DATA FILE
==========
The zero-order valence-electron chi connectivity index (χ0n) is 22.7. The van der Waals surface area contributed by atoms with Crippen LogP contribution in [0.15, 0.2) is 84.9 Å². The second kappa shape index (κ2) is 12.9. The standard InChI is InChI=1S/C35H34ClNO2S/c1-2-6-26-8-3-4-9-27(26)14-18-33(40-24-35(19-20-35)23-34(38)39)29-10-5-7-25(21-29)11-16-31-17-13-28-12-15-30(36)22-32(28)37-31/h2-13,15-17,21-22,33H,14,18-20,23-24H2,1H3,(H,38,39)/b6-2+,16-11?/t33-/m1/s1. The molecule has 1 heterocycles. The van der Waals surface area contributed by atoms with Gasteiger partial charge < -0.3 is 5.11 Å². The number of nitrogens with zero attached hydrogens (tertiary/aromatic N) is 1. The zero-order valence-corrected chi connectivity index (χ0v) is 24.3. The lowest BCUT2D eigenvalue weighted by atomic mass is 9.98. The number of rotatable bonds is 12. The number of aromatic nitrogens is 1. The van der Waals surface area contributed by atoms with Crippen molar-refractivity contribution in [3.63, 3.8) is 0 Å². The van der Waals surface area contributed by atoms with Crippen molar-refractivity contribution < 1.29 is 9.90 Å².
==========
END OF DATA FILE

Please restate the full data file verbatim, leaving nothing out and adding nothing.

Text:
The zero-order valence-electron chi connectivity index (χ0n) is 22.7. The van der Waals surface area contributed by atoms with Crippen LogP contribution in [0.15, 0.2) is 84.9 Å². The second kappa shape index (κ2) is 12.9. The standard InChI is InChI=1S/C35H34ClNO2S/c1-2-6-26-8-3-4-9-27(26)14-18-33(40-24-35(19-20-35)23-34(38)39)29-10-5-7-25(21-29)11-16-31-17-13-28-12-15-30(36)22-32(28)37-31/h2-13,15-17,21-22,33H,14,18-20,23-24H2,1H3,(H,38,39)/b6-2+,16-11?/t33-/m1/s1. The molecule has 1 heterocycles. The van der Waals surface area contributed by atoms with Gasteiger partial charge < -0.3 is 5.11 Å². The number of nitrogens with zero attached hydrogens (tertiary/aromatic N) is 1. The zero-order valence-corrected chi connectivity index (χ0v) is 24.3. The lowest BCUT2D eigenvalue weighted by atomic mass is 9.98. The number of rotatable bonds is 12. The number of aromatic nitrogens is 1. The van der Waals surface area contributed by atoms with Crippen molar-refractivity contribution in [3.63, 3.8) is 0 Å². The van der Waals surface area contributed by atoms with Crippen molar-refractivity contribution < 1.29 is 9.90 Å².